Whose Job Is It Anyway?

Why Bother

Let’s start off with the fact that this article is not a “hit” on the staff OR the practice owner!!  Staff often legitimately say, “It’s not my job.”  And often the boss feels like, “Why do I have to be the one to make all these decisions and pick up the loose ends?”  It’s just the subject of lots of debate in many practices and results, occasionally, in functions being forgotten, refused or not addressed at all.

For starters, in most practices it is often thought that the duties and actions needed to run the place are divided between the doctor and the staff members. In actual fact, this is not 100% accurate.

Why Not?

There are many more facets to consider:

The doctor has TWO hats (sets of functions and duties):  the actual doctor hat which is the provider of service to the patients, and the owner/boss/executive/chief bottle washer hat.  You already are familiar with the doctor role, but the executive role has a lot more functions than most suppose.

For the Owner:

Who sets the policy for the practice to give exact guidelines of how things are to function for the staff or do they get to set their own randomly?  Who does the planning for the future of the practice and its growth and direction?  Who hires and runs the bookkeeper, accountant and lawyer and gives them directions?  Who gives the Office Manager authorization to hire staff, and who gives the O/M weekly and monthly directions?  Who decides on the bonus system?  Who gets the employment contracts made?  And so on.

For the Staff:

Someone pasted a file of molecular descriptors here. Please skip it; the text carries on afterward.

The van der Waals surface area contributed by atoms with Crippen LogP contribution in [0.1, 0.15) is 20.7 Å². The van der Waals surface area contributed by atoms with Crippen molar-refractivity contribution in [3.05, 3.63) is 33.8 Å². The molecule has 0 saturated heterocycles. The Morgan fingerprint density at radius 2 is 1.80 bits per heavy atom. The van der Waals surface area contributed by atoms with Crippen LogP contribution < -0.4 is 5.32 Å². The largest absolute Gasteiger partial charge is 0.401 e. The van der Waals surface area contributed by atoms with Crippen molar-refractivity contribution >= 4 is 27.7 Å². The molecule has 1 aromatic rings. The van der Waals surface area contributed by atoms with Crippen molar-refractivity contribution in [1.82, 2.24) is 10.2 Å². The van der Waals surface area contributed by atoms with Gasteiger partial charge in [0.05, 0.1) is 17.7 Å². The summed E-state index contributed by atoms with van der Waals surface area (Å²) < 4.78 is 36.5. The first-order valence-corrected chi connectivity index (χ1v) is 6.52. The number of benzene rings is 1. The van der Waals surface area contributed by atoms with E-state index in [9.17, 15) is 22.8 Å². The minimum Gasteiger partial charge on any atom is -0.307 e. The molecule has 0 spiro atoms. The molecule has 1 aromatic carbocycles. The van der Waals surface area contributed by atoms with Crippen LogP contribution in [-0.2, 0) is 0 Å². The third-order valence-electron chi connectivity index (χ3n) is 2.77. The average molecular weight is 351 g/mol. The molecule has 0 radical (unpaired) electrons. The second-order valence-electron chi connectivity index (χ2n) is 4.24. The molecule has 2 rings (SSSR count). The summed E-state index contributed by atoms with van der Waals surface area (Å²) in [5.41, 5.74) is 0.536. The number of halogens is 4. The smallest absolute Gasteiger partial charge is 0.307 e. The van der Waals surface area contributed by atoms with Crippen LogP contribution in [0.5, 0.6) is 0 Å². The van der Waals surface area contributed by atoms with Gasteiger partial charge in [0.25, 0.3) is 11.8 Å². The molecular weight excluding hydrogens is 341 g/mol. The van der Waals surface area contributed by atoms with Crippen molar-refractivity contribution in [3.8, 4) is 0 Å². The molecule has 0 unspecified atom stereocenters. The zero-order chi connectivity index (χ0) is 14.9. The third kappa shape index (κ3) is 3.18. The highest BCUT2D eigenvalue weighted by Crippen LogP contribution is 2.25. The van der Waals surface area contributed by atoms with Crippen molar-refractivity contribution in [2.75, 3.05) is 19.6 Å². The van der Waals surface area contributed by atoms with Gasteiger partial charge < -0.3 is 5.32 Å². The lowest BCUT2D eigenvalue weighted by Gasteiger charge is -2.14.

For the staff part of the team, there are the technical staff who are delivering service as well as the admin staff who all play incredibly important parts in the delivery of perfect service to every patient or client.  Job descriptions and protocols and policy for the practice give staff a feeling of comfort as they know exactly what is expected of them and how to handle situations.

Beyond the Job Description:

Additionally, each staff member will find themselves called upon in the name of ideal care to every patient to handle something that is outside their scope of their specific job.  This is because there is a team member hat (duties and functions) that is above their job description and in fact, should be written into every job description:  “And any other duty or action that will aid in the overall high quality delivery of the practice.”  Or, “…and other duties as assigned.

Helping new staff get grooved in is one of the best reasons for job descriptions and policy manuals etc.  Be sure you have them and use them!  They are the guidelines for success in any practice.

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